October 2, 2008 · Updated 1:36 PM
SNOQUALMIE - For high-school students, prom night can leave a lasting memory - good or bad.
Good for an unforgettable night with friends. Or bad, for example, for a disastrous date.
Mount Si High School's Associated Student Body (ASB) has been working all year to ensure that none of the school's students fall victim to the most tragic of prom night disasters: death.
Drinking and driving is a dangerous rite of passage on prom nights across the nation. Although the problem goes back many years - to the proms of students' parents - students at Mount Si have been educating each other that drinking and driving is a prom-night tradition that can, and should, end.
"We've been focusing on that week before prom all year," said Mount Si High School teacher and ASB adviser Lynn Fallows.
The push for prom-night drinking-and-driving awareness has been part of an ASB effort called "Decisions in Focus," a yearlong program emphasizing that the decisions students make will have consequences. Mock car crashes have been staged, and guest speakers have talked about their own experiences with drunken driving.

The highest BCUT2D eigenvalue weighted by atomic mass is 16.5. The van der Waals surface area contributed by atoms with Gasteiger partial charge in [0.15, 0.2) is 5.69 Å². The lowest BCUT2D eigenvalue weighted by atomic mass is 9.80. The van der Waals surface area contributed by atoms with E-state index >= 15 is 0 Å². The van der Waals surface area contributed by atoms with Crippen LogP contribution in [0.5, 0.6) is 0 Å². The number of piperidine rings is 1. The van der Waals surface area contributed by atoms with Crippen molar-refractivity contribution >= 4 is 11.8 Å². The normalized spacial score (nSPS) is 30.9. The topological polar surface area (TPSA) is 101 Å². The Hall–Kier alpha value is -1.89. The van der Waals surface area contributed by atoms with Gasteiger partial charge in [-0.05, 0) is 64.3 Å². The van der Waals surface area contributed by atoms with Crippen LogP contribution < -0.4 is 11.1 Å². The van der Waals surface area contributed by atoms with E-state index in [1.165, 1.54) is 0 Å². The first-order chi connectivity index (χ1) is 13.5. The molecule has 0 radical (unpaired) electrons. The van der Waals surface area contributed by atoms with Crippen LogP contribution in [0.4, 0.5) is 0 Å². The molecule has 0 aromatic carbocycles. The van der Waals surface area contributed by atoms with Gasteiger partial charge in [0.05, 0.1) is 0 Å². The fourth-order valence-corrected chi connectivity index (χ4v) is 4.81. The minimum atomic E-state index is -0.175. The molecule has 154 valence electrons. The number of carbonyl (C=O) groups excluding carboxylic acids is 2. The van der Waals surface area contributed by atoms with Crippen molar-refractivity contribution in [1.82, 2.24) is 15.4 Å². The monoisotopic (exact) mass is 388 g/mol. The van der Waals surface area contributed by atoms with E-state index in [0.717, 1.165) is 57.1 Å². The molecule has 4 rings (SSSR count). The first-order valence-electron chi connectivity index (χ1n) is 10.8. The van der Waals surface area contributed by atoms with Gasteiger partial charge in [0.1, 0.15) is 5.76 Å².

"We want people to know that there are other alternatives to partying," said junior Kate Heagle. Mount Si's prom is Saturday, May 18.
ASB students hope many of the more poignant messages will hit home this week. A mock arrest will be made of a student pretending to be drunk, and at the end of an assembly this week students will watch a video in which the district's fifth-graders ask them not to drink and drive after the prom.
When the high-school students get back to their rooms following the assembly, letters from the fifth-graders will be waiting for them.
"We did it last year and it went really well," Fallows said. "It's very touching."
For the second year in a row the ASB is also giving students a chance to sign the "Prom Promise," a pledge by students to abstain from drinking and drugs on prom night organized by Nationwide Mutual Insurance Co.
"It gets people thinking," said senior Kit Englund. "People take it seriously. Some of them don't sign it because they say they are not going to keep it."
While there is no after-prom party at the school, many parents have signed a list offering their homes as alcohol- and drug-free places to gather after the prom.
By taking this approach, ASB hopes to exert more influence over fellow students against drinking and driving on prom night.
"This is much more unique, it's more in your face," said senior Kristen Clapp "But since it is coming from their peers, we think it may sink in more."